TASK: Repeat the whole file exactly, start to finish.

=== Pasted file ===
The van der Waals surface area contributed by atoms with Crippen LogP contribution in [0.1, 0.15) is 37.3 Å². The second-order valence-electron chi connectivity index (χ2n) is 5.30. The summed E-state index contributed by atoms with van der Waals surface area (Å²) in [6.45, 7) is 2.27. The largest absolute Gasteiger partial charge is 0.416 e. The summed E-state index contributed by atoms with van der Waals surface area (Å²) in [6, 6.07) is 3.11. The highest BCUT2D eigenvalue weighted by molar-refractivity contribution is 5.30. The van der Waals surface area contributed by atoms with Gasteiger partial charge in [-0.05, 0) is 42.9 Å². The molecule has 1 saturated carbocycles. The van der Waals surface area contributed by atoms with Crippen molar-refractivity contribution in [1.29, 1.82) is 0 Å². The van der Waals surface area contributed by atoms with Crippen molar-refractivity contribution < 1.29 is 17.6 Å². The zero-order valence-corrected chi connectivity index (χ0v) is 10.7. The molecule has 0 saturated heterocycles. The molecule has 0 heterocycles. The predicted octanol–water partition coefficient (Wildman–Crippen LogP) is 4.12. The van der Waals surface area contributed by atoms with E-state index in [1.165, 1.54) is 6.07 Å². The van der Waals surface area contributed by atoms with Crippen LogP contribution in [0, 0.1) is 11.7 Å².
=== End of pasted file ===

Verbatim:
The van der Waals surface area contributed by atoms with Crippen LogP contribution in [0.1, 0.15) is 37.3 Å². The second-order valence-electron chi connectivity index (χ2n) is 5.30. The summed E-state index contributed by atoms with van der Waals surface area (Å²) in [6.45, 7) is 2.27. The largest absolute Gasteiger partial charge is 0.416 e. The summed E-state index contributed by atoms with van der Waals surface area (Å²) in [6, 6.07) is 3.11. The highest BCUT2D eigenvalue weighted by molar-refractivity contribution is 5.30. The van der Waals surface area contributed by atoms with Gasteiger partial charge in [-0.05, 0) is 42.9 Å². The molecule has 1 saturated carbocycles. The van der Waals surface area contributed by atoms with Crippen molar-refractivity contribution in [1.29, 1.82) is 0 Å². The van der Waals surface area contributed by atoms with Crippen molar-refractivity contribution < 1.29 is 17.6 Å². The zero-order valence-corrected chi connectivity index (χ0v) is 10.7. The molecule has 0 saturated heterocycles. The molecule has 0 heterocycles. The predicted octanol–water partition coefficient (Wildman–Crippen LogP) is 4.12. The van der Waals surface area contributed by atoms with E-state index in [1.165, 1.54) is 6.07 Å². The van der Waals surface area contributed by atoms with Crippen LogP contribution in [0, 0.1) is 11.7 Å².